Monday, November 06, 2006

Mine: You Can't Take It

Many have covered the hit song with the famous lyric, "For once I can say "This is mine you can't take it...'"

For the many who try to steal the song, "this is mine, you can't take it" means the file is deleted, and increasingly, the blog is deleted, too.

Recently visitors to various sites at wordpress, myopera and blogger have seen "violation of terms of service" where the free downloads once were or a 404 notice or a "banned user" logo.

"Mine, you can't take it," is what YouTube bloggers are discovering. Recently Comedy Central forced YouTube (owned by Google, which also owns Blogspot) to suspend offending members and remove copyrighted TV, movie and music clips.

I happen to enjoy YouTube. I like being able to find the best clips of some TV show or news show laid out for me to watch any time I want. I like being able to view music videos, too. But you know what? If it's not there for me, I understand why. It's the copyright owner trying to make a statement.

That statement is that if YouTube wants to make a name for itself and make ad money they should do it with licensed material.

Bloggers who want to make a name for themselves should do it by providing something of their own, and not by stealing from others.

"Mine, You Can't Take It." Shouldn't an adult be ashamed not to understand that simple five-word sentence?

God Damn The Blogger Man?

A classic song damned "The Pusher" who led people to ruin. How about the whole-hog blogger who causes the destruction of record stores? Some reckless bloggers are doing to the music environment what gas-guzzling SUV-drivers are doing to the ozone level.

A blog or forum where rare needs are met probably does little harm. A blogger who posts out of print material might cause mininum damage.

But the massive level of blogging is beyond the bounds of what anyone could consider "comfortable." It's the difference between shoplifting and looting.

The next big holiday is Christmas. How ironic is it that bloggers are offering Christmas music? God says "Thou Shalt Not Steal" but bloggers think they are being noble by "sharing" albums that can be bought as gifts at any Best Buy or Target store.

Bloggers think they are saintly and good when they offer up Christmas albums that are copyrighted and marked "all rights reserved." Shouldn't these albums be sold on CD and decorated with red ribbons and given as gifts? As in, "I thought enough of this artist to BUY YOU THIS GIFT..."

If somebody can download every Johnny Mathis and Johnny Cash album of Christmas favorites, there will be no nicely wrapped CD under the tree. The record store owner will have a bad Christmas. Songwriters will get less royalties. The department store will shrink its space for records because they aren't selling. Who is the Scrooge? The RIAA for deleting the links, or the blogger who says "Merry Christmas, look what I've stolen for you..."

God damn. The Blogger feels he's performing an act of Christian "sharity."

How difficult is it to know right from wrong, and knowing this, resist temptation? Lord knows it is difficult.

"I think that we perhaps naively hoped that the Christian teens would have been taking the moral high road," says John W. Styll, president of the Gospel Music Association. "Among teens, they just don't see it as a moral issue. Ninety percent of them don't see illegal downloading as wrong. It may be illegal, but everyone is doing it." The number of self-avowed Good Christian teens pirating music on the Internet turns out to be the same as the headbangers, rappers and Marilyn Manson crowd.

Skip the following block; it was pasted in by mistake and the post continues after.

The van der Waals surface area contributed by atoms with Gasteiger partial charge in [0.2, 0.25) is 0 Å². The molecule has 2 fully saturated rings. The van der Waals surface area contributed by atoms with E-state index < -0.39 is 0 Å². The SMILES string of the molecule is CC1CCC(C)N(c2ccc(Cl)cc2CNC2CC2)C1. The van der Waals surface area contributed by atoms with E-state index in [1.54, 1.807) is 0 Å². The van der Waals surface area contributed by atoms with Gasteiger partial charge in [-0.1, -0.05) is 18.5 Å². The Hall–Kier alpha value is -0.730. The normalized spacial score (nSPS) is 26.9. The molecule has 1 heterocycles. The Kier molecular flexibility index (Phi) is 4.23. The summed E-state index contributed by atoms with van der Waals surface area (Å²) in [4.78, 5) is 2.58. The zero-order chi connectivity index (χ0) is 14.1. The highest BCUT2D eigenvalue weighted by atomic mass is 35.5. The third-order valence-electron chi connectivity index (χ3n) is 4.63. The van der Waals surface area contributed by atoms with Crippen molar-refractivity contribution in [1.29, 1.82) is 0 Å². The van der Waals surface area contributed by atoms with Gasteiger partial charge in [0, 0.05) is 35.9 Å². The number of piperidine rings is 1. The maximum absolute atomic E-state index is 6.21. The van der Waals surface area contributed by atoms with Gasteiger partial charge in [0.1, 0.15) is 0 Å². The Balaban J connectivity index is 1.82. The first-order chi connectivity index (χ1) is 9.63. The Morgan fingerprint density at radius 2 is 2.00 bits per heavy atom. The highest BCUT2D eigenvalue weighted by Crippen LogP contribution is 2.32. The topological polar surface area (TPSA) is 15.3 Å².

The Gospel Music Association has mounted a campaign with this slogan: "Music Piracy: Millions of Wrongs Don't Make It Right."

Styll defends his words and adds more. "It's more than just illegal. It's immoral. It's breaking the laws of the land, and it's stealing from people, and you shouldn't do it," he says.

He must realize that part of the problem is that the parents are doing it, too. Some of the worst bloggers out there are old enough to have children and grandchildren, but they'd rather get a "thank you" from a downloader than a "bless you."

The L.A. Times recently reported that many a Christian teen, like "Matthew, a 13-year-old who attends Red Hill Lutheran Church" does not believe piracy is wrong: "No, because the artists are making billions of dollars anyways."

It is hard for children, and child-like adults, to know or to care about right or wrong. Whether it's keeping the planet free of pollution, or keeping the Internet free of corrosive and illegal activity, many are just too selfish to do the right thing. Many actually throw as much music as possible on a blog because they get higher traffic for a Google ad, or might make a few bucks with a Rapidshare or Megaupload reward plan, or a Paypal donation. They're selling out the musicians they love real cheap, but are too blind to see it that way.

Now, "let he who is without sin cast the first stone." I am not damning all bloggers or all people who download and upload. Not at all. Not everyone is near a library and not everyone has a lot of music-owning friends who will burn an extra CD. A little bit of "sharing" is not such a mortal sin.

Some Christians believe that offering up Christian music for free, or Christmas music, isn't such a sin because it's "spreading the word." This is nonsense as an excuse, but we all commit little sins, white lies and minor thefts. "We are all conflicted, it's true," says Styll, but he knows that paying for music is the best way to assure its future.

Styll's bottom line is this: "It's like stealing. You wouldn't walk into a Christian bookstore and steal a Bible off the shelf…. some fans say, 'This music is made to spread the Word, and I'm just helping.' Well, this is also about people's livelihoods."